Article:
Another attractive target for combination with RT is an intracellular enzyme associated with tumor immunosuppression and immune evasion, indoleamine 2,3-dioxygenase 1 (IDO1). It exerts its immunosuppressive effects by catalyzing the first and rate-limiting step of L-tryptophan catabolism, leading to the depletion of tryptophan and the influx of Kynurenine downstream catabolites that suppress the activation of T cells and enhance regulatory T cell differentiation.22–24 IDO1 expression is found in a variety of cancers, including PDAC, and its expression is associated with poorer prognosis.25 IDO1 expression is upregulated in metastatic PDAC cells as a mechanism for immunologic evasion.25 However, IDO1 inhibitor monotherapy for cancer has yielded disappointing results. Despite promising results in preclinical and early clinical studies, the phase 3 trial combining an IDO1 inhibitor with PD-1 inhibitor yielded negative outcomes—the IDO1 inhibitor did not provide additional benefit beyond that provided by PD-1 inhibition for the treatment of melanoma.26–28 However, employing IDO1 inhibition to remove the immunosuppressive brakes in cancer remains to be a viable option for combination therapy. Monjazeb et al reported that radiation increased IDO1 expression in a murine breast tumor model and that the combination of IDO1 inhibition and RT improved antitumor efficacy in various tumor models, including glioblastoma, breast adenocarcinoma, melanoma and sarcoma.29 Our recent study found that IDO1 expression is induced on tumor epithelia of PDAC from patients who received chemotherapy and RT.30 Therefore, it was of interest to test the combination of IDO1 inhibition and RT in the murine pancreatic tumor model.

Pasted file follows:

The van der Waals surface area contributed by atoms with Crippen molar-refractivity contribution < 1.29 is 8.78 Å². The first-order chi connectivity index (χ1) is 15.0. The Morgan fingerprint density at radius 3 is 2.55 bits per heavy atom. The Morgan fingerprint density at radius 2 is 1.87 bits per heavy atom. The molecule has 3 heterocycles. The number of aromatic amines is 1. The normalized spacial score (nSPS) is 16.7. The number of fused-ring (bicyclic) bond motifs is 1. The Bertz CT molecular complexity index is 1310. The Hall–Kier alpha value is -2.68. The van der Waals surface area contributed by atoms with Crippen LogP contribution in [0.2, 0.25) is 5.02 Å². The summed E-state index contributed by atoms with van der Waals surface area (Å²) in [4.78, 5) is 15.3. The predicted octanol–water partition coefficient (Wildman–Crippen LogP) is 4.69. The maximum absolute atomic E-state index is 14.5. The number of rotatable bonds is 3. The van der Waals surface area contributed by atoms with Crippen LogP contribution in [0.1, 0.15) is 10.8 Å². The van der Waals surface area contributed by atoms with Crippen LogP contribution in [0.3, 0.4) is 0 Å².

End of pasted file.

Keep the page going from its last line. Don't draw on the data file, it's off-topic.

In this study, we developed a mouse syngeneic orthotopic model of PDAC suitable for the hypofractionated RT experiment. Using this model, we investigated the antitumor efficacy of the combination therapies with radiation and PD-1 blockade or IDO1 inhibition or both. In this era of rapid drug development for cancer therapeutics and enthusiasm for immuno-oncological combination therapies, our results highlight the importance of performing diligent preclinical studies to help ensure that clinical trials are rationally designed and based on strong scientific evidence.31